by Dr Prue Williams
When the Foundation for Research, Science and Technology announced the recipients of its major public good science funding round in July, people mostly wanted to know ‘who?’, and ‘how much?’
These essential questions were answered, incisively, through media coverage and through direct communications between the Foundation and the research community.
But although on the tip of many tongues, the question of science quality (the ‘how good?’) played wallflower to the more boisterous public discussions of dollar figures and winners.
This makes sense; people can confidently assume that research funded by the Government’s largest science funding agency, through a rigorous two-stage contestable process, meets a high standard of quality.
And people may be interested to note the increase in the average quality scores for successful research proposals this year compared with those from the previous round.
¹ Comparative figures do not exist for this round because in previous years freshwater proposal were part of a larger environmental research round
² Leveraging New Zealand’s Natural Resources
³ New Materials, Technologies & Services
The ‘RS&T Benefit’ and ‘Benefits of New Zealand’ criteria are two of four criteria applied to all research proposals and assessed by independent advisory panels.
The first criterion asks applicants to demonstrate high science quality and the way their project will build or retain capabilities of future benefit for New Zealand. The second asks applicants to describe the opportunity or need their proposal addresses, and how it is being beyond ‘business as usual’–unlikely to be undertaken by others in the near future.
So what, or who, is behind the improvements to these quality scores?
The higher-quality proposals received, and subsequently funded by the Foundation this year, reflect the research organisations’ proficiency in applying for contestable funding.
After all, excellent proposals lead to excellent projects being funded. The work our scientists at the CRIs, universities and private research organisations are doing is regarded internationally–not only among scientists, but among companies, students, and postdocs. We can pick from the best.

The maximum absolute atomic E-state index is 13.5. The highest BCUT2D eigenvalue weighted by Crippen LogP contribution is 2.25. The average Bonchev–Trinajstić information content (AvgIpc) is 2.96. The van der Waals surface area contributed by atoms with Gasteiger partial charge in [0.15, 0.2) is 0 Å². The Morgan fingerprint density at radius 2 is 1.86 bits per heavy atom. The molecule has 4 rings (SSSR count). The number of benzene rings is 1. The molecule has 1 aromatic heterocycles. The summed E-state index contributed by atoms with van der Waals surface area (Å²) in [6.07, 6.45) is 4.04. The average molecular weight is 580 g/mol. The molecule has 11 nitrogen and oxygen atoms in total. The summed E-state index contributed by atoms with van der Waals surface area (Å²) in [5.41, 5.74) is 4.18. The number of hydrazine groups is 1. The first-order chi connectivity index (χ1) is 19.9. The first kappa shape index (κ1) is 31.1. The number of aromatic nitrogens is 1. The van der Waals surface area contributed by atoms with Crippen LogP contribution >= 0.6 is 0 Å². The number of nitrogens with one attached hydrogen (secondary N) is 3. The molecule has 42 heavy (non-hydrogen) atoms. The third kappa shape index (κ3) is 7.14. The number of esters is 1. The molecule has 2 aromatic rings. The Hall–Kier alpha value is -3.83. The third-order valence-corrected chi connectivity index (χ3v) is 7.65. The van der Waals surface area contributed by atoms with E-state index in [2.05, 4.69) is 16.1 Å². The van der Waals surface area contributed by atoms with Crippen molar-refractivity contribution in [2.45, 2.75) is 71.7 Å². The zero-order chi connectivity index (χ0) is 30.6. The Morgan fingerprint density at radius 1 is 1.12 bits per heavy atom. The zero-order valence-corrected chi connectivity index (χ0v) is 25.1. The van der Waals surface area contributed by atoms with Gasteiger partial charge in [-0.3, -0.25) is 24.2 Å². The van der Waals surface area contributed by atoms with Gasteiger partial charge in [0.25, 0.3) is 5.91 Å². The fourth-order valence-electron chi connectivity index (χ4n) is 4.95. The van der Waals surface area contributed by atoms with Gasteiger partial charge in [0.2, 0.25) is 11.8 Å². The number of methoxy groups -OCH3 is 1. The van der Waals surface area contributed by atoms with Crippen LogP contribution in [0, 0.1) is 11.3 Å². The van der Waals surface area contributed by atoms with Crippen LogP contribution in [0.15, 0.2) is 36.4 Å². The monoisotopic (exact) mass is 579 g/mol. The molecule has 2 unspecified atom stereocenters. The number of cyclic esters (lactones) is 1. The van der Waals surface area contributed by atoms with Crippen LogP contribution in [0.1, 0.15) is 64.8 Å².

But a heap of excellent proposals stacked alongside a limited pool of total funding available creates its own challenge–which is where the selective expertise of our independent advisory panels comes in.
For those readers unfamiliar with the independent advisory panel process, the size and composition of each advisory group is tailored to the particular funding round under consideration. Where appropriate, we include overseas experts. Between 2007 and 2009, 30% of the members on our advisory groups came from outside New Zealand.
Going back to the topic of science quality, Foundation research contracts also contribute to building national science capability. It makes sense that good quality science includes a component of developing future capability and investing in postgraduate students
One measure of capability is the number of emerging scientists, and one way the Foundation measures the impact of its investments on capability is by reporting on the number of full-time PhD students in public-good science and technology contracts.
Over the past four years, the Foundation has invested in an average of 750 full-time PhD students. It will continue to invest in students as the new Ministry of Science and Innovation that will be established through the Foundation’s merger with the Ministry of Research, Science and Technology.
Dr Prue Williams is Chief Science Adviser with the Foundation for Research, Science and Technology